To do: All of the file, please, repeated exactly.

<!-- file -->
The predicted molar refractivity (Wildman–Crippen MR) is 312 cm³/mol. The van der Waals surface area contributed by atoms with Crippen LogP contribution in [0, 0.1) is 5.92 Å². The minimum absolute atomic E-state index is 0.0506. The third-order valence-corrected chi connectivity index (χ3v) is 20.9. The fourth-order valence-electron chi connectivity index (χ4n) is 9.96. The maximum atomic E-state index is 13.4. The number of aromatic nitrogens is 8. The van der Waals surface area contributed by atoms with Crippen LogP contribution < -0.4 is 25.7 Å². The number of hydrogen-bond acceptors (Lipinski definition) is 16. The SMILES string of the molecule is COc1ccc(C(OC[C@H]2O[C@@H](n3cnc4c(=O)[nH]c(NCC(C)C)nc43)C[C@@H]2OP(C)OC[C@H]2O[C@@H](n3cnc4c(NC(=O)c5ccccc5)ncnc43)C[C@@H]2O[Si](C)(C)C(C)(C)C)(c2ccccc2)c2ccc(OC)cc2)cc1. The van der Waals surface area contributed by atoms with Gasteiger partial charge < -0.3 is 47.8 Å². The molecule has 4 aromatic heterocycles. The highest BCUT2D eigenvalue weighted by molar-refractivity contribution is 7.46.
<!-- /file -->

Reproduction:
The predicted molar refractivity (Wildman–Crippen MR) is 312 cm³/mol. The van der Waals surface area contributed by atoms with Crippen LogP contribution in [0, 0.1) is 5.92 Å². The minimum absolute atomic E-state index is 0.0506. The third-order valence-corrected chi connectivity index (χ3v) is 20.9. The fourth-order valence-electron chi connectivity index (χ4n) is 9.96. The maximum atomic E-state index is 13.4. The number of aromatic nitrogens is 8. The van der Waals surface area contributed by atoms with Crippen LogP contribution < -0.4 is 25.7 Å². The number of hydrogen-bond acceptors (Lipinski definition) is 16. The SMILES string of the molecule is COc1ccc(C(OC[C@H]2O[C@@H](n3cnc4c(=O)[nH]c(NCC(C)C)nc43)C[C@@H]2OP(C)OC[C@H]2O[C@@H](n3cnc4c(NC(=O)c5ccccc5)ncnc43)C[C@@H]2O[Si](C)(C)C(C)(C)C)(c2ccccc2)c2ccc(OC)cc2)cc1. The van der Waals surface area contributed by atoms with Gasteiger partial charge < -0.3 is 47.8 Å². The molecule has 4 aromatic heterocycles. The highest BCUT2D eigenvalue weighted by molar-refractivity contribution is 7.46.